Community Development:

Weak Management Controls Compromise Integrity of Four HUD Grant Programs

T-RCED-99-175: Published: Apr 29, 1999. Publicly Released: Apr 29, 1999.

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Pursuant to a congressional request, GAO discussed the Department of Housing and Urban Development's (HUD) management controls over four block grant programs, focusing on whether: (1) HUD's monitoring of grantees under the Grants Management System is adequate; and (2) the Integrated Disbursement and Information Systems (IDIS) provides the data HUD needs to accurately assess grantees' performance.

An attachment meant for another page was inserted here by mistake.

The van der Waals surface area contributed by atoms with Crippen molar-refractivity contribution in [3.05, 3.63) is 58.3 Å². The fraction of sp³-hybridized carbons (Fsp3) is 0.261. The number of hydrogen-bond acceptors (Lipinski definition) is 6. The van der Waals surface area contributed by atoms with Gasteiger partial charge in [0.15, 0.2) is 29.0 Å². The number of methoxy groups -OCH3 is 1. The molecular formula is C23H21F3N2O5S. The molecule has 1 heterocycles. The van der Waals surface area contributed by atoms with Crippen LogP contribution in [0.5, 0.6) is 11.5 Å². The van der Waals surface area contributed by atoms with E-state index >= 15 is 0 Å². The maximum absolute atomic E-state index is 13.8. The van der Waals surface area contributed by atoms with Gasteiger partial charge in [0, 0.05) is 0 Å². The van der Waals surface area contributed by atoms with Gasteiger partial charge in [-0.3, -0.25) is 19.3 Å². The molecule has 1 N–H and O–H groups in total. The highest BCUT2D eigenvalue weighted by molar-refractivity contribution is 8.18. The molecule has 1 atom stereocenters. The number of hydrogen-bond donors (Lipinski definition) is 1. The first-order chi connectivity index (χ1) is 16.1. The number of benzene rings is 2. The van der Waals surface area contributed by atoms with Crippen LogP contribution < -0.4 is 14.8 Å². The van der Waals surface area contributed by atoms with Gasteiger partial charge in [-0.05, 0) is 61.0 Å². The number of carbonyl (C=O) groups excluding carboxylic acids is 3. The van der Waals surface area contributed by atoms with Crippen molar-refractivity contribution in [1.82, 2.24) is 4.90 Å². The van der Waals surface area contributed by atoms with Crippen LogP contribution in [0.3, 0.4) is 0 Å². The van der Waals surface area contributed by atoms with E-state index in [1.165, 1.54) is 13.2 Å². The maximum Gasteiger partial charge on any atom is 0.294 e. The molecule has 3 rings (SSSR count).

GAO noted that: (1) while the Grants Management System provides a logical, structured approach to managing the four block grant programs, HUD's implementation of the system--including on-site monitoring of grantees and IDIS--does not ensure that the programs' objectives are being met and that grantees are managing their funds appropriately; (2) consequently, GAO's review and those by HUD's Inspector General have identified significant problems that call into question the integrity of the four block grant programs; (3) with respect to monitoring, the five field offices GAO visited (accounting for about 20 percent of all block grant funds in fiscal year 1998, or $1.18 billion) conduct on-site monitoring infrequently; (4) on-site monitoring seldom targets the grantees that receive the poorest evaluations from the field offices compared with other grantees, and this monitoring is not uniform or comprehensive because the field offices lack specific guidance; (5) for its part, IDIS does not provide the information the Department needs to accurately assess grantees' performance and thus does not compensate for the shortcomings in monitoring; (6) because of major design flaws, the information system makes the process for establishing and maintaining accounts difficult and provides ample opportunity for major problems with entering data, does not allow such problems to be corrected easily, cannot track the program income from the revolving funds that grantees establish, does not provide timely and accurate information, and has difficulty producing reports; and (7) compounding these problems, the system's security controls are weak and therefore do not ensure that the system is safe from fraud and abuse.

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